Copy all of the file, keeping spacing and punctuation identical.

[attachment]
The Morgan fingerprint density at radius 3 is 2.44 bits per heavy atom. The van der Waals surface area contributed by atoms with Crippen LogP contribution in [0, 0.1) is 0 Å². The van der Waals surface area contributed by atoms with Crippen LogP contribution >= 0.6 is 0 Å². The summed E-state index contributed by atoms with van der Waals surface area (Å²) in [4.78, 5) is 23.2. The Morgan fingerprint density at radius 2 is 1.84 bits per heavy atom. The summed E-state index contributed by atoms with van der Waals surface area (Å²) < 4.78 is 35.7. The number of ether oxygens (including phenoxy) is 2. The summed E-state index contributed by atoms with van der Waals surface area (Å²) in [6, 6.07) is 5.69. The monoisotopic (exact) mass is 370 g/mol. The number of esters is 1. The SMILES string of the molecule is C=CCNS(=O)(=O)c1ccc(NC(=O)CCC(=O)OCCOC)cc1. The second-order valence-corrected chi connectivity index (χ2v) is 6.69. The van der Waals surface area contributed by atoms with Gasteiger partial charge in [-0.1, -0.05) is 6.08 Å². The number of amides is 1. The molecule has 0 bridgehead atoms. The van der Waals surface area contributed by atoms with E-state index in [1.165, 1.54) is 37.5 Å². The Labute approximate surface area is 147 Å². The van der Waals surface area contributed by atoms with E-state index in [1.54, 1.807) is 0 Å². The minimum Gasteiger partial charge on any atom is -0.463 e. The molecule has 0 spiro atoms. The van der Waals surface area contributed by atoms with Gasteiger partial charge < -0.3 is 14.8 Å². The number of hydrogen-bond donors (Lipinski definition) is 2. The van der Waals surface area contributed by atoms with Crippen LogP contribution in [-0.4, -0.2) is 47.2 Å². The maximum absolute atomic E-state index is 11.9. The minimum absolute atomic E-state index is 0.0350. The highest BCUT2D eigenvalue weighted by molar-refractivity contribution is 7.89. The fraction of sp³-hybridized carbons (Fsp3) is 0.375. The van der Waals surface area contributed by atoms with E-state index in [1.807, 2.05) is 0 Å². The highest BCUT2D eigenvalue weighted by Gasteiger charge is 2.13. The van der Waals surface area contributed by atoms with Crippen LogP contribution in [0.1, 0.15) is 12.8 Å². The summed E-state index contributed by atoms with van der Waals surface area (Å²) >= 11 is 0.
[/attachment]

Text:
The Morgan fingerprint density at radius 3 is 2.44 bits per heavy atom. The van der Waals surface area contributed by atoms with Crippen LogP contribution in [0, 0.1) is 0 Å². The van der Waals surface area contributed by atoms with Crippen LogP contribution >= 0.6 is 0 Å². The summed E-state index contributed by atoms with van der Waals surface area (Å²) in [4.78, 5) is 23.2. The Morgan fingerprint density at radius 2 is 1.84 bits per heavy atom. The summed E-state index contributed by atoms with van der Waals surface area (Å²) < 4.78 is 35.7. The number of ether oxygens (including phenoxy) is 2. The summed E-state index contributed by atoms with van der Waals surface area (Å²) in [6, 6.07) is 5.69. The monoisotopic (exact) mass is 370 g/mol. The number of esters is 1. The SMILES string of the molecule is C=CCNS(=O)(=O)c1ccc(NC(=O)CCC(=O)OCCOC)cc1. The second-order valence-corrected chi connectivity index (χ2v) is 6.69. The van der Waals surface area contributed by atoms with Gasteiger partial charge in [-0.1, -0.05) is 6.08 Å². The number of amides is 1. The molecule has 0 bridgehead atoms. The van der Waals surface area contributed by atoms with E-state index in [1.165, 1.54) is 37.5 Å². The Labute approximate surface area is 147 Å². The van der Waals surface area contributed by atoms with E-state index in [1.54, 1.807) is 0 Å². The minimum Gasteiger partial charge on any atom is -0.463 e. The molecule has 0 spiro atoms. The van der Waals surface area contributed by atoms with Gasteiger partial charge < -0.3 is 14.8 Å². The number of hydrogen-bond donors (Lipinski definition) is 2. The van der Waals surface area contributed by atoms with Crippen LogP contribution in [-0.4, -0.2) is 47.2 Å². The maximum absolute atomic E-state index is 11.9. The minimum absolute atomic E-state index is 0.0350. The highest BCUT2D eigenvalue weighted by molar-refractivity contribution is 7.89. The fraction of sp³-hybridized carbons (Fsp3) is 0.375. The van der Waals surface area contributed by atoms with E-state index in [1.807, 2.05) is 0 Å². The highest BCUT2D eigenvalue weighted by Gasteiger charge is 2.13. The van der Waals surface area contributed by atoms with Crippen LogP contribution in [0.1, 0.15) is 12.8 Å². The summed E-state index contributed by atoms with van der Waals surface area (Å²) >= 11 is 0.